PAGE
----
Prior to beginning the administration of dietary regimens, the men are benchmarked as to the daily frequency of occurrence of urge incontinence. The benchmarked urge incontinence is measured again for each group after the groups have been on the dietary regimens for 6 months. The results are compared between members of each group and between the beginning of the study and end of the study for each member. Inhibition of urge incontinence by the isoflavones is shown by significantly greater decreased frequency of incontinence in members of the group receiving the soy protein dietary regimen from the start of the study to the end of the dietary regimen relative to any change in frequency of incontinence of the members of the control group throughout the study.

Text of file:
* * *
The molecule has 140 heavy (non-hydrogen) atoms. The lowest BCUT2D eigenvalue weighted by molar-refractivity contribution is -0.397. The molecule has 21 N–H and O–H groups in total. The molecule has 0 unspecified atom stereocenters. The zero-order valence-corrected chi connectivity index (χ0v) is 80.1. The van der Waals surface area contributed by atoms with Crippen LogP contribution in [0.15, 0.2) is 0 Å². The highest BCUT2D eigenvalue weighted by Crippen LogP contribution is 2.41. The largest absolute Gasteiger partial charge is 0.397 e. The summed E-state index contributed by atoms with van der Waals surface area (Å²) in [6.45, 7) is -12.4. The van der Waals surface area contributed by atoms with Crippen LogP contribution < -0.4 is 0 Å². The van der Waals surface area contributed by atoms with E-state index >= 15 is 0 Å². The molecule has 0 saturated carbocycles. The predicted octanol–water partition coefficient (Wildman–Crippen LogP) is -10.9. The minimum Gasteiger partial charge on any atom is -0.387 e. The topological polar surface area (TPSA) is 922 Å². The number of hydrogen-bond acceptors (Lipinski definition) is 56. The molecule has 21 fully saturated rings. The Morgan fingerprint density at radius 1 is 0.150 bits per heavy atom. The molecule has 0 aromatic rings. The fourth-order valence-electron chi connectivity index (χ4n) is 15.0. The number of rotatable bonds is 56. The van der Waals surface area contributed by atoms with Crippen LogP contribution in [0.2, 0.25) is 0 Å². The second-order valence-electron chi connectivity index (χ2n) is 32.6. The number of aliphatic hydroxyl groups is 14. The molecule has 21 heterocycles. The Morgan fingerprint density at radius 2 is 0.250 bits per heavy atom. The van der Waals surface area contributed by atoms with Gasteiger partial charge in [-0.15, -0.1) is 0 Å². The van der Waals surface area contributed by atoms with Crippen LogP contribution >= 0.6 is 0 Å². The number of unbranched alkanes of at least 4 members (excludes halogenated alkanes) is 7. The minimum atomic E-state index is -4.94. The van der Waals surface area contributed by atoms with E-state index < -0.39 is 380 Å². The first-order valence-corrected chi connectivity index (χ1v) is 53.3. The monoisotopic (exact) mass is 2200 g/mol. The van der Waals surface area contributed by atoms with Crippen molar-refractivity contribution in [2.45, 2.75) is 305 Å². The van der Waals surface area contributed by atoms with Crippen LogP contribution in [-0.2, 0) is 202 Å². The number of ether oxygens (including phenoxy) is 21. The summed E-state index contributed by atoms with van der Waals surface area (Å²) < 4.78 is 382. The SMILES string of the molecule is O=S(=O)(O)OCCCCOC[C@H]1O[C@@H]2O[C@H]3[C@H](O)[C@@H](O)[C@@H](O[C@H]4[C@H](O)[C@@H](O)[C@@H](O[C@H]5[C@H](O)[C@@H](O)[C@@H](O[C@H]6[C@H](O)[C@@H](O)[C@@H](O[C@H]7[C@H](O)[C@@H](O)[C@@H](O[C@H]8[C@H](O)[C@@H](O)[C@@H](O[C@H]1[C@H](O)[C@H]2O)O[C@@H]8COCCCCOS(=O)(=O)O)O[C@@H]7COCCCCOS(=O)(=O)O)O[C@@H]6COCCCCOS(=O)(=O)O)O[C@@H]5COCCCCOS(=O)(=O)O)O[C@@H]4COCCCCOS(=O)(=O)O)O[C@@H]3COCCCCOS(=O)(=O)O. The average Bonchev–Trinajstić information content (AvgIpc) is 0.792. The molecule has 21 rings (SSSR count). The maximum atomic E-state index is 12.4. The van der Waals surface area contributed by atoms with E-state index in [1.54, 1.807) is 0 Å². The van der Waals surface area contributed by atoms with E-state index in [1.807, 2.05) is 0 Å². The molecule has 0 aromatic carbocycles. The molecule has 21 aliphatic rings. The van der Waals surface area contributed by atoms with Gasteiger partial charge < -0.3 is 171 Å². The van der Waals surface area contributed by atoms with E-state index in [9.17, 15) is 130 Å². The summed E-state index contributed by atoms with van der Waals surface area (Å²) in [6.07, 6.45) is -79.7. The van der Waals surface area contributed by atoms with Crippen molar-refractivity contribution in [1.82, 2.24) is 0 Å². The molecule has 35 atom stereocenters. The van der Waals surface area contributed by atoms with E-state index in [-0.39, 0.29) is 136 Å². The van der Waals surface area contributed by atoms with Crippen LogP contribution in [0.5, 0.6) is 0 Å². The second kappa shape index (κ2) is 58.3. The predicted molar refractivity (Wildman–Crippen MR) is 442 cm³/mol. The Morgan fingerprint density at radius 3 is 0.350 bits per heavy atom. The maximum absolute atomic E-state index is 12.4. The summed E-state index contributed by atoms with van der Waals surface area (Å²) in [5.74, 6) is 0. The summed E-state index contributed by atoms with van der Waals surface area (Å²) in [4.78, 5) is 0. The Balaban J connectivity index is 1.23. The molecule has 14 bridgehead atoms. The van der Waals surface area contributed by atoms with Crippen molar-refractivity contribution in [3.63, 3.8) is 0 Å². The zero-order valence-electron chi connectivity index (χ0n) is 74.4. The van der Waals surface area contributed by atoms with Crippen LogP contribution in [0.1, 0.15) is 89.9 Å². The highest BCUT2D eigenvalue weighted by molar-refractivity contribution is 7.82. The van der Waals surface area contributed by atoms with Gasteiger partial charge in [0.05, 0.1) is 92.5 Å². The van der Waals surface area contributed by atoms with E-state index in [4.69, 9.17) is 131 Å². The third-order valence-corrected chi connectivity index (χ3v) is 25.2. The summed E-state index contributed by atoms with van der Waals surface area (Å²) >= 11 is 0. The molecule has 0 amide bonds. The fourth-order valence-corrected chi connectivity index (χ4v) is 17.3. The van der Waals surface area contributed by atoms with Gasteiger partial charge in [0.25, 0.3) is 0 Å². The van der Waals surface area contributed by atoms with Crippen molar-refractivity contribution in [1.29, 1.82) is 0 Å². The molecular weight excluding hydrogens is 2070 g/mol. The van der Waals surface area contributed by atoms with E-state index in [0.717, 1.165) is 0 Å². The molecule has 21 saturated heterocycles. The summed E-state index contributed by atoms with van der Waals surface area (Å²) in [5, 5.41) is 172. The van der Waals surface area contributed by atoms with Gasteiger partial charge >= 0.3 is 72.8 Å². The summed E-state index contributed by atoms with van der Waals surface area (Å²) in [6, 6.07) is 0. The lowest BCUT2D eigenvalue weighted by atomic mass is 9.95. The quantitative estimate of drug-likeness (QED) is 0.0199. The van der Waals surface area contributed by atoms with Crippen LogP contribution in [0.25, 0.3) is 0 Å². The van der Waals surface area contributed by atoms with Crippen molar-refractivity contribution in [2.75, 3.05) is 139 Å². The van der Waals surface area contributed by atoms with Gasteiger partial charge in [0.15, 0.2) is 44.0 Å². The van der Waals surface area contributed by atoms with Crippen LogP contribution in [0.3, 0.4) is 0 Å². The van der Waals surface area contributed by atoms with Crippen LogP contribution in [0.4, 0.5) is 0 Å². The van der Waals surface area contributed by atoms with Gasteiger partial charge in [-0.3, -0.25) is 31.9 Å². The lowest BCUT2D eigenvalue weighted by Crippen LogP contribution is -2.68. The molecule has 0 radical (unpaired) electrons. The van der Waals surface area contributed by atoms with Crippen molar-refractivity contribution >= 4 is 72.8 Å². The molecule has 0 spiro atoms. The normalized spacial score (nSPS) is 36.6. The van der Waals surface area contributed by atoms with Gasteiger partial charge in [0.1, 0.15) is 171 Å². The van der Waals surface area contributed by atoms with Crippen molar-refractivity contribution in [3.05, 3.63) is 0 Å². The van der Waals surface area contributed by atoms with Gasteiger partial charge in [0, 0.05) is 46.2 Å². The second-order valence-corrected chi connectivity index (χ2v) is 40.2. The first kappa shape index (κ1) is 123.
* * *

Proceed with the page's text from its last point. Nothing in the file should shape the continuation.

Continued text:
EXAMPLE 6

Five to fifty women are selected for clinical study. The women are diagnosed with urge incontinence. The women are divided into two groups, the first of which is provided a dietary regimen including 30 g of soy protein isolate containing 3 mg/g isoflavones daily (90 mg isoflavone/day). The second group is provided a dietary regimen including 30 g of casein (milk protein) containing no isoflavones (the control group). The diets of the groups are selected to include no further source of isoflavones, and no source of estrogen is administered to either of the two groups.